Engine: 1.2-liter OHV H4 Gearbox: 4-speed manual Power: 34hp @ 3,600rpm Torque: 84Nm @ 2,000rpm Estimated economy: 8km/L (city); 12km/L+ (highway) Price new: P500,000 (inflation-adjusted) Price now: P50,000 to P350,000
How can you not be bitten by the Bug? Here’s what to look out for if you’re buying one.
As automotive playthings go, the Beetle is perhaps one of the most iconic. Distributed and later assembled in Manila by Domingo M. Guevara Motors as early as 1958-1959, it was the epitome of stylish and affordable motoring, outselling Japanese and American competitors over the next two decades. But by 1981, crony politics and unfavorable business conditions forced DMG to shutter operations, right before the local industry, as a whole, collapsed.
Thanks to their mechanical simplicity and great popularity, however, many half-century-old Beetles are still in remarkably good condition. Could there be one out there waiting for you?
Value and costs
Though rustbuckets with documentation issues can be had for under P50,000, running and registered Beetles often list between P120,000 and P200,000. Fully restored show-quality cars list at up to twice that.
It is important to check for fire hazards such as frayed wiring and fuel hoses. Rust is also a critical issue. Most Bugs have some rust, but you want to avoid units with compromised bulkheads and floorpans. Floorpan rot, usually starting at the battery tray under the right rear seat, and rust in the lower door sills from the heater channels, often require a tedious frame-off restoration to fix.
Exterior and interior
Though the Beetle’s basic design has changed little over the years, styling differences can help you identify a Bug’s vintage. Early ‘swing-axle’ Bugs have two-piece five-lug wheels, bug-eye headlights, and oval taillamps, with matching license-plate light housing. The 1968 model introduced independent rear suspension, four-lug wheels, vertical headlamps, flat-bottomed ‘tombstone’ taillights, bigger front and rear windscreens, and a shorter engine cover.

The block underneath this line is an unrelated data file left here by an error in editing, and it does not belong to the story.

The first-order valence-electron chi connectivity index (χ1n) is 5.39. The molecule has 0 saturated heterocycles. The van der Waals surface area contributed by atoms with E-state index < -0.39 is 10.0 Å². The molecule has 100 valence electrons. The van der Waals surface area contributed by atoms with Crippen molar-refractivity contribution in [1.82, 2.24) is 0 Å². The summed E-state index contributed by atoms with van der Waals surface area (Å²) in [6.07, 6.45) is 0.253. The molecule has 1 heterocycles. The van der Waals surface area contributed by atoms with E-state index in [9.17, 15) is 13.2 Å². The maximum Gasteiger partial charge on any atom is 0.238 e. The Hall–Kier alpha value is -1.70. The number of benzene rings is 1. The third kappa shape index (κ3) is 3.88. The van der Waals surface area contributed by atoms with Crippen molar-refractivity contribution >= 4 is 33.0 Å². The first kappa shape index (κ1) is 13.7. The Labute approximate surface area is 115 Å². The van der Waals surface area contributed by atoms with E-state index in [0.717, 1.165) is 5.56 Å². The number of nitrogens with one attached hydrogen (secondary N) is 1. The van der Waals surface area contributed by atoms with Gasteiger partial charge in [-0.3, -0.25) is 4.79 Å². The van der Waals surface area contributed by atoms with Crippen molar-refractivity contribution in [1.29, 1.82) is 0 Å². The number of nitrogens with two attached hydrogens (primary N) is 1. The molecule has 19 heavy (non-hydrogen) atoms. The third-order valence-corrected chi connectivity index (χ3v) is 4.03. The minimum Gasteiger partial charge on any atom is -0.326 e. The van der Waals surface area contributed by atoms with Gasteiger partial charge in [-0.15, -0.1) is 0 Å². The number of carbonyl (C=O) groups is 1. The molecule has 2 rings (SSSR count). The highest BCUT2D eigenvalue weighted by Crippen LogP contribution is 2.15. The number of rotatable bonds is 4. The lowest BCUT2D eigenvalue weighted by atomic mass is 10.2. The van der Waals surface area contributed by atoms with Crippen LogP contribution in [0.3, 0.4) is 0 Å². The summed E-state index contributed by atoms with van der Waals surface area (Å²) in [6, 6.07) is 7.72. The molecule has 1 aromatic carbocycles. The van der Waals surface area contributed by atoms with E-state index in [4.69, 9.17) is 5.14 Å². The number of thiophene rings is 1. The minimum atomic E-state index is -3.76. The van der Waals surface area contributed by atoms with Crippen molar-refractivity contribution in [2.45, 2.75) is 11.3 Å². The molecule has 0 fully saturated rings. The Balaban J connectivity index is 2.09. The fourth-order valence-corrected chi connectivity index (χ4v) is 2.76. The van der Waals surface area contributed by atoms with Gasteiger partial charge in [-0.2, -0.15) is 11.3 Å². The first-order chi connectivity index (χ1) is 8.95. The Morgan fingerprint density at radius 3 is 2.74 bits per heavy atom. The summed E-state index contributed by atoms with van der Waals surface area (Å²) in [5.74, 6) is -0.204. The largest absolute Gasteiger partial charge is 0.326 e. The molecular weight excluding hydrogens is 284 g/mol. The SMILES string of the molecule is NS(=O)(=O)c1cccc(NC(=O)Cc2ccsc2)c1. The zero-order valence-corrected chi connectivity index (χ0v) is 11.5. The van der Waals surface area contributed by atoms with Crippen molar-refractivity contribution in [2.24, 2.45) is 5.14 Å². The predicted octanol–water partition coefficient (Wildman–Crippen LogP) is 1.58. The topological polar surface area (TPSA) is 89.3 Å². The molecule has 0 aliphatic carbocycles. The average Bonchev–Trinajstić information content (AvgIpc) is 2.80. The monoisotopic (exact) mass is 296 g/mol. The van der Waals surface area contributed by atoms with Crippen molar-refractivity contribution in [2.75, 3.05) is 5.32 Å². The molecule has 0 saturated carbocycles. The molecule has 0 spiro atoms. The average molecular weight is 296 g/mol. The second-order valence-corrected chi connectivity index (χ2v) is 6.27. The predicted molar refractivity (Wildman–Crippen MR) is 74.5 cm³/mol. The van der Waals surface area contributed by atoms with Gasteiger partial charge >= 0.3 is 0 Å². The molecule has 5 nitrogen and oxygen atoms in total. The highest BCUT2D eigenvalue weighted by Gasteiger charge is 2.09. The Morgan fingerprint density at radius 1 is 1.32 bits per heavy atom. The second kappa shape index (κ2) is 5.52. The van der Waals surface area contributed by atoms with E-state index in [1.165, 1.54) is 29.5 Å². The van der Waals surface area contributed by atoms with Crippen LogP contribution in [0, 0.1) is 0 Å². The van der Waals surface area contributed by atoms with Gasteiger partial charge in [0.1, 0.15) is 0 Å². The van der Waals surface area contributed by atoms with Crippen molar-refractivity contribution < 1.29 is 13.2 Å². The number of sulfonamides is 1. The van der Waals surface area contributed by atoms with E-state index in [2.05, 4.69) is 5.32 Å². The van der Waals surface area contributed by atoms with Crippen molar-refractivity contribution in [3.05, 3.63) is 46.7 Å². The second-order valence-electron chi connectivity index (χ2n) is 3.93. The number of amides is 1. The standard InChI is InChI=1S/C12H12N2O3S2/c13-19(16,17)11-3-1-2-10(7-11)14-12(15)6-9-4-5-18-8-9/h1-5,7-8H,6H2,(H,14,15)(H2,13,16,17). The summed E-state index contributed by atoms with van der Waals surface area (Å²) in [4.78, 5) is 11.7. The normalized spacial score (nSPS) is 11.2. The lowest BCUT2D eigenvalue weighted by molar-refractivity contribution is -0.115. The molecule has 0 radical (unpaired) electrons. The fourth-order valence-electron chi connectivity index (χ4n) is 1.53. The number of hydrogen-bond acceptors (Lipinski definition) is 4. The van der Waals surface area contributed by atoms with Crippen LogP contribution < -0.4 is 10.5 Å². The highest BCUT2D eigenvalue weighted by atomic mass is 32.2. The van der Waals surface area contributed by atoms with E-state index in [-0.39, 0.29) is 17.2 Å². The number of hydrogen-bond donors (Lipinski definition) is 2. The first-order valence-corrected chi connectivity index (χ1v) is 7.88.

The 1971 update brought the 1.6-liter Super Beetle (1302), whose wide trunklid and fenders hid a new coilsprung front suspension. Distinctive crescent-shaped rear-cabin vents and a ventilated engine cover differentiated it from the standard 1.2-liter Econo. In 1973, the Super Beetle (1303) gained a curved windscreen, while the whole lineup, including the 1.3-liter Econo and the 1.5-liter 1300S, received the ungainly ‘elephant foot’ taillamps.
Though spartan by modern standards, the interior features soft, springy seats and excellent head- and legroom... except in the rear. Factory seatbelts weren’t offered locally, but they’re an easy—and necessary—retrofit.
The Beetle’s air-cooled, push-rod flatfour is refreshingly basic. Oil changes involve simply dumping the old oil, cleaning the strainer (no oil filter here), and putting new oil in both the sump and the oil-bath air cleaner (no air filter, either).
While Super Beetles hit 100kph in under 20sec, 1.2-liter Standards take a burbly-gurgly half-minute to do the deed. Thankfully, swapping heads, pistons or even entire engines and transmissions for more performance is relatively cheap. One of the more common mods, however, is the Sanden-powered air-conditioner seen here—important in Manila traffic!
Let’s be honest: Swing-axle Beetles, with their vague steering, unassisted front drum brakes, and erratic rear camber aren’t newbie-friendly. Later cars, like this one, drive much better. The unassisted worm-gear steering is still rather vague, and the brake pedal requires a strong push, but the light front end is delightfully responsive, and the independent rear suspension keeps the rear tires reasonably planted even over rough roads.
Super Beetles are more stable still, thanks to the MacPherson-strut front suspension. But Super Bugs tend to suffer from shimmy and uneven tire wear as the bushings wear out. It’s something to really look out for on the test drive.
The Beetle offers nostalgia, style, and ease of maintenance in an extremely classy package. While this car isn’t the quickest or most comfortable classic, the huge Bug community and near-endless customization options mean building one specific to your tastes and desires is easier than with almost any other car. It pays, however, to do your research and to talk to local enthusiasts before taking the plunge. Buying a Beetle is a big commitment, no matter how much or how little you plan to spend, and you will need to learn it foibles to keep it running. Props to Joey Rocero for sharing his beloved car with us. For those like him bitten by the Bug fever, it is well worth the trouble.
Fuchs-style alloys are a great way to make it pop